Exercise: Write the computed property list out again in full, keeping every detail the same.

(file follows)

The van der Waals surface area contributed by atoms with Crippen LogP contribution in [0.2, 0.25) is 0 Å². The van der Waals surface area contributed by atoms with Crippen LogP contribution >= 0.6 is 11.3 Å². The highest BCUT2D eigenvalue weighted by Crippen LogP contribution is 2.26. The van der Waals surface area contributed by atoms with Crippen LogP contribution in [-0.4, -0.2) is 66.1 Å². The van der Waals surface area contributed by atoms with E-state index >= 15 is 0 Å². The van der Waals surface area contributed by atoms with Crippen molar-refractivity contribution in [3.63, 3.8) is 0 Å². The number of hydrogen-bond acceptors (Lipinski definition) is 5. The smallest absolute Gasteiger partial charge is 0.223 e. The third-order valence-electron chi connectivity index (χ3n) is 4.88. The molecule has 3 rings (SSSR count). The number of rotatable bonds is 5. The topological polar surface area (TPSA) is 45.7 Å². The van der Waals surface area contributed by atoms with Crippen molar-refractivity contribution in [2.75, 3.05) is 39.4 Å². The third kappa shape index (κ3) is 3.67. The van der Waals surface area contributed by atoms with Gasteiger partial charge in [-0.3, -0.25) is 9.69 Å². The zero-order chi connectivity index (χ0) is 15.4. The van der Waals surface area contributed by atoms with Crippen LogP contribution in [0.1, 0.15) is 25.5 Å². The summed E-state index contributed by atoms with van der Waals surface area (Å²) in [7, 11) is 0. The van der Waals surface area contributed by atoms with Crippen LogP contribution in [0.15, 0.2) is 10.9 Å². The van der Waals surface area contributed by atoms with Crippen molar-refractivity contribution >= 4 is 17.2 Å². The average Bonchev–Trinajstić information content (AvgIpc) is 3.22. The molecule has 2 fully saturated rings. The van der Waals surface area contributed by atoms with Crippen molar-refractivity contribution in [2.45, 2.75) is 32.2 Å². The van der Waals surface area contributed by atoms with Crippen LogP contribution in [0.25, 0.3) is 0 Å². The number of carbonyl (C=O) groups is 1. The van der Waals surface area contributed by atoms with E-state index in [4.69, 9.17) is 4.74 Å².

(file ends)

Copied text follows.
The van der Waals surface area contributed by atoms with Crippen LogP contribution in [0.2, 0.25) is 0 Å². The van der Waals surface area contributed by atoms with Crippen LogP contribution >= 0.6 is 11.3 Å². The highest BCUT2D eigenvalue weighted by Crippen LogP contribution is 2.26. The van der Waals surface area contributed by atoms with Crippen LogP contribution in [-0.4, -0.2) is 66.1 Å². The van der Waals surface area contributed by atoms with E-state index >= 15 is 0 Å². The van der Waals surface area contributed by atoms with Crippen molar-refractivity contribution in [3.63, 3.8) is 0 Å². The number of hydrogen-bond acceptors (Lipinski definition) is 5. The smallest absolute Gasteiger partial charge is 0.223 e. The third-order valence-electron chi connectivity index (χ3n) is 4.88. The molecule has 3 rings (SSSR count). The number of rotatable bonds is 5. The topological polar surface area (TPSA) is 45.7 Å². The van der Waals surface area contributed by atoms with Crippen molar-refractivity contribution in [2.75, 3.05) is 39.4 Å². The third kappa shape index (κ3) is 3.67. The van der Waals surface area contributed by atoms with Gasteiger partial charge in [-0.3, -0.25) is 9.69 Å². The zero-order chi connectivity index (χ0) is 15.4. The van der Waals surface area contributed by atoms with Crippen LogP contribution in [0.1, 0.15) is 25.5 Å². The summed E-state index contributed by atoms with van der Waals surface area (Å²) in [7, 11) is 0. The van der Waals surface area contributed by atoms with Crippen LogP contribution in [0.15, 0.2) is 10.9 Å². The van der Waals surface area contributed by atoms with Crippen molar-refractivity contribution >= 4 is 17.2 Å². The average Bonchev–Trinajstić information content (AvgIpc) is 3.22. The molecule has 2 fully saturated rings. The van der Waals surface area contributed by atoms with Crippen molar-refractivity contribution in [2.45, 2.75) is 32.2 Å². The van der Waals surface area contributed by atoms with Crippen LogP contribution in [0.25, 0.3) is 0 Å². The number of carbonyl (C=O) groups is 1. The van der Waals surface area contributed by atoms with E-state index in [4.69, 9.17) is 4.74 Å².